Lineages deal specifically with a certain frequency of qi development.  A frequency that has been thoroughly explored, examined, understood and developed into an exact pathway.  A lineage is a form of self-contained knowledge and wisdom free of any disruptive, outside influences.  Any outside influence has the potential power to cause a diversion away from the intended objective and in a direction that the lineage has no knowledge of.  The differing lineages, methods and pathways represent the many access routes that the human mind needs to take toward enlightenment by lifting itself out of the mire of delusion.  The expression of qi, and the teachings associated with it must be ‘pure’ in the sense that it does not become sullied by external factors.  External factors must ultimately be integrated into the method by the realisation of emptiness, but such factors, as being representative of dualism, must not be allowed to enter intact, as this allows for disruption from the inside.  However, once emptiness is realised all is reconciled into the Great Dao.  An effective lineage provides a method that creates the inner and outer conditions that allow for a breakthrough into the Mind Ground, regardless of the particular method itself.  Having discussed about the necessary purity of the lineage or method, it is important to understand that a single person can participate in more than one method or lineage at the same time, by focusing upon different aspects each method provides at particular times throughout the day.  This works because the chosen methods have a combined effect upon a single mind over-time, but with the understanding that neither method is expediently confused with the other method.  The methods are not integrated in such a scenario but remain free of one another’s influence.  Instead, each method drills into the deluded layers of the mind’s ignorance and together hastens the eventual breakthrough.  With careful management and good instruction, various methods can be employed together providing the practitioner does not fall into the trap of becoming a collector of pointless experiences, or superficial spiritual trivia.  However, such commitment to self-cultivation is rare, as many, when confronted with more than one method become hopelessly confused by the alternatives, with each method cancelling the other out, through indecision and shallow thinking.  Just as the will power pulls all physical things into a continuous existence, the lineage or method drives through the physical and psychological manifestation.  This is not a matter of discussion or opinion, but rather a matter of direct experience.  The deluded will power has the ability to set-up all kinds of distortions and barriers that prevent the ‘seeing through’ of its true nature.  This includes the intellectual function which must be disengaged from the practice itself.  The intellect of the unenlightened mind is a very powerful device that has the ability to create and destroy in the world.  However, its functioning obscures the Mind Ground and it must be brought to a halt.  This is achieved through the chosen meditation method, which is contained within a particular lineage or pathway.  The mind must be ‘stilled’ so that its essence can be seen.  Gradual methods ‘still’ the mind gradually, whilst direct methods attempt to ‘still’ the mind immediately. Whatever the pathway, the eventual effect is exactly the same.

Stilling the mind is only the beginning of the enlightening process.  Stilling, in and of itself is only the cessation of the endless stream of thoughts – this is not enlightenment, but it is a very crucial stage of attainment.  The method must take the practitioner beyond this attainment.  Stilling thoughts is often mistaken for the experience of ‘emptiness’.  It is a type of emptiness – as the mind is now free of thoughts, but this is only the experience of a ‘lack’ of some thing.  It is a refreshing state that is peaceful and tranquil – such is the relief the practitioner experiences that this stage is often mistaken for the goal of enlightenment itself.  However, this state has cleared the surface mind of obscuration, and the meditative method must now progress further into the depths of the mind structure itself.  This appears empty because as of yet there is no insight into the mind’s deeper structure.  True emptiness has not yet been experienced, but with dedication and good guidance, such an experience should not be far away.  With further training, the depths of the mind are penetrated and insight into true emptiness is gained.  This insight itself is ‘empty’ of structure.  As the fibre of the mind is cognised – an all embracing oneness is realised that includes all things.  Perception is turned the right way around, and the body and environment are clearly seen as manifestations within the mind that is no longer limited to existing just within the human head or brain.  There is a spacious awareness of emptiness that has no barrier or limitation.  Within this awareness all things arise and pass away.  The mind itself exists within the ten directions and exists beyond material definition.  It reflects all things like a mirror.  What was once thought to be solid is now viewed as merely ‘passing’ and the practitioner, although apparently existing in a physical form is now free of the tyranny of materialism.  Time and space are seen as being present in the ‘now’ – with this ‘nowness’ existing for all time.  Karma is transcended in this state as the will is dissolved into all embracing oneness.  Actions occur, but they no longer have the habitual power they once possessed through the deluded mind that grasped after everything it came into contact with.  This enlightened state is the normal state, which is obscured by delusion in the ordinary mind.  This is why spiritual development is both easy and difficult.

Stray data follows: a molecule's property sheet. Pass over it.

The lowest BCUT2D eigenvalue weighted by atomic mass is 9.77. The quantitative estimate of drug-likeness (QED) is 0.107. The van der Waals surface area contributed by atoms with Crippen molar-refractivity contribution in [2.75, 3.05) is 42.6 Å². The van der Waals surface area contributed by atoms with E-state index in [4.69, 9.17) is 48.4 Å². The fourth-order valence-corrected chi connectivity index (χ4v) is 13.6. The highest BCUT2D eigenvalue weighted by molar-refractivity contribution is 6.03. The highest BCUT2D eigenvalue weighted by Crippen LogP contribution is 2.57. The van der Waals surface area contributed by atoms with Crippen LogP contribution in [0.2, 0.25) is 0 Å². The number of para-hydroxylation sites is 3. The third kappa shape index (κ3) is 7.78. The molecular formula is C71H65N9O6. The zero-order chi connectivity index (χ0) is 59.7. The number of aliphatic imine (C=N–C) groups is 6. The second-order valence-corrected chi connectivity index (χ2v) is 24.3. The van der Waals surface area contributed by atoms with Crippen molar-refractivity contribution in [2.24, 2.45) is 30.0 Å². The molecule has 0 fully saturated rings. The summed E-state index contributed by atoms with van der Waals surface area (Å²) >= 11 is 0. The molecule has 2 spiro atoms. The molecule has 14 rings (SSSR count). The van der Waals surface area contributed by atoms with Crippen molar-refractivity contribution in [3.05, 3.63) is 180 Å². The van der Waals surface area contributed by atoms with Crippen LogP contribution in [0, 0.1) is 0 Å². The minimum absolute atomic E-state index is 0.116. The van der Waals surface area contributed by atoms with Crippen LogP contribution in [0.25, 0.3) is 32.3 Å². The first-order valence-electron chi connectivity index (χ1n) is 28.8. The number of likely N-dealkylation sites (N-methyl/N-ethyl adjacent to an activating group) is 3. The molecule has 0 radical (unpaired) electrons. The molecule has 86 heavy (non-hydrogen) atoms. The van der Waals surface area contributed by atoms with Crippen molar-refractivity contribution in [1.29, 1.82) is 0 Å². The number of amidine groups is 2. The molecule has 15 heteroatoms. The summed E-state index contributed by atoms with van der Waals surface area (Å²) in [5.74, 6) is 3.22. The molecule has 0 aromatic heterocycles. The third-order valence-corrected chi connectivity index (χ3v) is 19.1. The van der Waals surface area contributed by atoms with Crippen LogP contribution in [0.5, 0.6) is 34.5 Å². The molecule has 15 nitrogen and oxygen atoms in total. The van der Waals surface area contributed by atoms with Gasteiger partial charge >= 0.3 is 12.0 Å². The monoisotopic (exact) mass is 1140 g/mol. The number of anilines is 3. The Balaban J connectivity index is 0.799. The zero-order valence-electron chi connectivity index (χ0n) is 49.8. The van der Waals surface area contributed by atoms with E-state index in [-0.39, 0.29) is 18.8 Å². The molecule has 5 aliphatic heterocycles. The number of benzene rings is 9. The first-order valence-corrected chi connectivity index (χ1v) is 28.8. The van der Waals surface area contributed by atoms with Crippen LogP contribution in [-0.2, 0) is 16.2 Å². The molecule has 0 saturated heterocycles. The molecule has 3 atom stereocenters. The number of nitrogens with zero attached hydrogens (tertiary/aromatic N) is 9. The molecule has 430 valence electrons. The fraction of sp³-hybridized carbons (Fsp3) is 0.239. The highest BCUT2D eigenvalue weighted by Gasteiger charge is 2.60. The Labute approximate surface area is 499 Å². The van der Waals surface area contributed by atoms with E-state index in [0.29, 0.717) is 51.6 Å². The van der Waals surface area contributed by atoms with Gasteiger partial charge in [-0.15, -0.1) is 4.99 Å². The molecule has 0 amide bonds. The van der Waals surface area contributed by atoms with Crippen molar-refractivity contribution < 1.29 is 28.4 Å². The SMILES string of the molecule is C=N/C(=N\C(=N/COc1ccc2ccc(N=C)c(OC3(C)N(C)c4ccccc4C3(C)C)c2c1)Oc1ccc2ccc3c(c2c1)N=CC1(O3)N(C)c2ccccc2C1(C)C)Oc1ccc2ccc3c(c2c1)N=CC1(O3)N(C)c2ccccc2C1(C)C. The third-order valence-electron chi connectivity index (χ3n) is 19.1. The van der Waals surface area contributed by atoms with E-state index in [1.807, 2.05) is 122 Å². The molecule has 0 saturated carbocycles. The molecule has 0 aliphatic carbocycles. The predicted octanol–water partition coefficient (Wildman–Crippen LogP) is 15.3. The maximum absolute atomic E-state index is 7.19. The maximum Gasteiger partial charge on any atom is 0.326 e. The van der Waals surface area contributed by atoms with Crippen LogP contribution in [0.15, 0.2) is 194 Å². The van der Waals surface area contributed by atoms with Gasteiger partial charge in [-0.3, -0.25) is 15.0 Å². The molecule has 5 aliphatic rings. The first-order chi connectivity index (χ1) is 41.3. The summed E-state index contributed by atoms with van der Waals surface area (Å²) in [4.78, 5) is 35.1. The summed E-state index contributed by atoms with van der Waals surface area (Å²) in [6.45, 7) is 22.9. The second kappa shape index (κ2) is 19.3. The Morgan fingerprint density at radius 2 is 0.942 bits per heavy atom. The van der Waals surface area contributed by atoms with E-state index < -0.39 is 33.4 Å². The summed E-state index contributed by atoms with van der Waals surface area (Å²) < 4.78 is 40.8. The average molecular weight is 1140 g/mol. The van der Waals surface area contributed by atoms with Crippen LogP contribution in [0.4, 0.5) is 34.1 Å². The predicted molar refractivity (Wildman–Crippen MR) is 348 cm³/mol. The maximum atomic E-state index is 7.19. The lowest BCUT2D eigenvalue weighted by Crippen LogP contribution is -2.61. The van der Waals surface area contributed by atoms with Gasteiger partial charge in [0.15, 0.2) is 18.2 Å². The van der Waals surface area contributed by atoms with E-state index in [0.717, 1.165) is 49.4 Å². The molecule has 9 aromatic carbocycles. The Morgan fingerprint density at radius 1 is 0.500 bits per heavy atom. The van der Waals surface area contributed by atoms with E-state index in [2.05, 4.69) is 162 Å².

Natural combat has nothing to do with fighting, and yet as a response to violence it brings peace to the world.  The true mind reflects all karmically created phenomena clearly and the body is in exactly the correct position for an immediate and effective response.  There is no anger, aggression or fear in the enlightened state.  There is no such thing as ‘fighting’ between different individuals as all duality is transcended.  There is only empty movement appearing within the mind and all contradictions are resolved.  Martial arts in this state become an advanced re-balancing technique that removes all dualistic attributes appearing within the mind and body environment.  Violence can not occur, as the conditions do not arise that would allow it to manifest.  The body and mind moves in a relaxed and uncontrived manner, creating the appropriate martial shapes as they are required.  There is only a sense of profound peace even within the midst of intense combat.  The enlightened mind permeates the body and environment and allows for a profound and thoroughly new interpretation of reality.  This wisdom transforms how the mind trains the body, and how it is used within a martial context.  There is a direction of movement coupled with a pure intent and no distinction can be found between the two.  This understanding sets the agenda for the highest level of spiritual and martial mastery and its teachings are beyond the simplistic building blocks associated with ordinary martial training.  Within this physical-spiritual space, martial movement is no different to the breathing process itself, which is the basis to the entire working of the biological body.  The breath is the key that opens the doorway to the uniting of mind and body, but it is the essence of the mind itself that gives rise to the breath and the physical body it inhabits.  Purifying the mind of all negative karma reduces the requirement to respond martially within the environment, as the violent conditions do not arise, but when a martial response is required it is both swift and effective.  In reality there is no distinction between ‘mind’ and ‘martial’ as both arise from the same Mind Ground.  The realisation of this reality may be considered Buddhist martial arts.